Disclosure: Scott Gottlieb is a CNBC contributor and is a member of the boards of Pfizer, genetic-testing start-up Tempus and biotech company Illumina.
10:27 a.m. ET — The Minnesota Timberwolves' season is officially ended, and the team is now looking to turn the page on the 2019-20 season, and the transition will include a change to the team jerseys. The Timberwolves' NBA jersey patch partnership with tech company Fitbit has expired, and the team is looking to add a new corporate sponsor that aligns with its renewed mission of combating racism and social inequality.
Timberwolves COO Ryan Tanke told CNBC the club is seeking a company that will help "create impact in our community" and "be a champion for social advancement" as the Minnesota community continues to heal following the death of George Floyd.
The Timberwolves have been one of the most hit organizations throughout the sports industry since March 12, when sports halted due to Covid-19. Timberwolves star center Karl-Anthony Towns' mother, Jacqueline, died on April 13 due to Covid-19. Tanke said both events are "critically important," adding Floyd's murder "unlocked for us this chance to be a vocal leader with Minneapolis being the epicenter of this." —Jabari Young
Remdesivir is administered intravenously. The company told investors earlier this year that it was looking to develop easier-to-administer versions of the drug, including an inhaled version. It will administer the drug through a nebulizer, a delivery device that can turn liquid medicines into mist. The drug can't be administered in pill form because its chemical makeup would impact the liver, the company noted.
The company will screen healthy volunteers this week for the early-stage trial and hope to begin studies in patients with Covid-19 in August. —Berkeley Lovelace, Jr.
8:53 a.m. ET — The idea of sharing a serving spoon with strangers at a salad bar or hot bar has quickly fallen from favor during the pandemic, and grocers are looking for new ways to revive prepared food.
At Publix, an employee in a mask and gloves dishes out each item at the former self-serve food bars. Wegmans moved hummus and olives behind the cheese counter. And at H-E-B, some coolers carry packaged entrees from local restaurants.
For some companies, the decline of the salad bar has created new opportunities. California-based Chowbotics is selling its foodservice robot, which can hold up to 22 ingredients, to grocers. Restaurant franchise Saladworks recently signed a deal to open staffed salad kiosks inside of more grocery stores. —Melissa Repko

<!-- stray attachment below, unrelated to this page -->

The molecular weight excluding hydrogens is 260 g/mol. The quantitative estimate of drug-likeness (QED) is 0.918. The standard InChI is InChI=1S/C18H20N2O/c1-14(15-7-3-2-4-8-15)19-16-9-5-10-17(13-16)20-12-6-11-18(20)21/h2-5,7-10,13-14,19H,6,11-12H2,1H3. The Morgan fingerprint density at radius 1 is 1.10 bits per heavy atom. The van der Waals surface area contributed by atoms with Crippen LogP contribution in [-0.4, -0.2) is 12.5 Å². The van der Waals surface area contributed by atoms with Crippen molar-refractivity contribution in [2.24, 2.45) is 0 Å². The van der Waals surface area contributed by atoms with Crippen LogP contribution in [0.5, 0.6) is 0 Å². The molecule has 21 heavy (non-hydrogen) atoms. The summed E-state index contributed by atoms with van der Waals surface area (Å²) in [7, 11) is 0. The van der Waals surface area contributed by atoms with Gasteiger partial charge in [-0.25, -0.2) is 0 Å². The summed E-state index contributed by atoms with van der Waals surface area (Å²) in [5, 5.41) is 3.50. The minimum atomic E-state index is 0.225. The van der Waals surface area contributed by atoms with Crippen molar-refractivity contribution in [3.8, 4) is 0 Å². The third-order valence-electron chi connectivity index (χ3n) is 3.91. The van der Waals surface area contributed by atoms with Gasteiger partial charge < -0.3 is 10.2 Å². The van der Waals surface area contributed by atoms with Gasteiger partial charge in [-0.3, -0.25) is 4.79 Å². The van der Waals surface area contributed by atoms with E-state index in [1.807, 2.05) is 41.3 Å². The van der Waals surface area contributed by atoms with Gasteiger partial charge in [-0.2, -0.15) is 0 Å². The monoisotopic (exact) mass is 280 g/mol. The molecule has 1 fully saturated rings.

8:20 a.m. ET — Chief medical officers in the U.K. lowered the nation's threat level around Covid-19 from "high or rising exponentially" to a benchmark of "general circulation," Reuters reported.
Health officials noted that the pandemic is far from over and that localized outbreaks are likely to continue, Reuters reported, but cited the steady decrease in Covid-19 cases in making the change.
The U.K. had been under threat level four, "transmission is high or rising exponentially," since mid-May. The U.K. is one of the hardest hit countries in the world with more than 50,000 coronavirus-related deaths, according to official data. —Alex Harring
8:10 a.m. — PepsiCo China is halting production at one of its factories in Beijing in the Daxing district after at least one employee tested positive for Covid-19, the company said Sunday, according to Reuters.
PepsiCo China director of corporate affairs Fan Zhimin said operations halted as soon as the first case was confirmed on June 15, Reuters reports.
Pang Xinghuo, a senior official for the Beijing disease control authority, said eight people at the Daxing factory tested positive, the news service said. —Suzanne Blake
7:26 a.m. ET — Health authorities in South Korea said for the first time on Monday that the country is experiencing a "second wave" of coronavirus infections around the capital Seoul.
On Monday, the director of Korea Centers for Disease Control and Prevention Jeong Eun-kyeong said a holiday in early May marked the beginning of a "second wave" of cases in the greater Seoul area, Reuters reported.
"In the metropolitan area, we believe that the first wave was from March to April as well as February to March," Jeong said at a news briefing, according to Reuters. "Then we see that the second wave which was triggered by the May holiday has been going on."
South Korea has 12,438 confirmed cases of the virus, according to Johns Hopkins University, and has reported 280 deaths. —Holly Ellyatt
7:21 a.m. ET — The World Health Organization on Sunday reported the largest single-day increase of coronavirus cases around the world since the virus emerged in Wuhan, China more than six months ago.
The United Nations agency said more than 183,000 new cases were reported on Sunday. Brazil was the biggest contributor, reporting 54,771 new cases. The U.S. tallied 36,617 new cases.
On Friday, WHO Director-General Tedros Adhanom Ghebreyesus warned that the pandemic has entered a "new and dangerous phase," as the spread of the virus continues to accelerate in new communities and resurge in some that had already been hit hard.
"Many people are understandably fed up with being at home. Countries are understandably eager to open up their societies and economies," he said. "But the virus is still spreading fast. It is still deadly and most people are still susceptible."
The coronavirus has now infected more than 8,970,977 people around the world and killed at least 468,589 people, according to data from Johns Hopkins University. —Will Feuer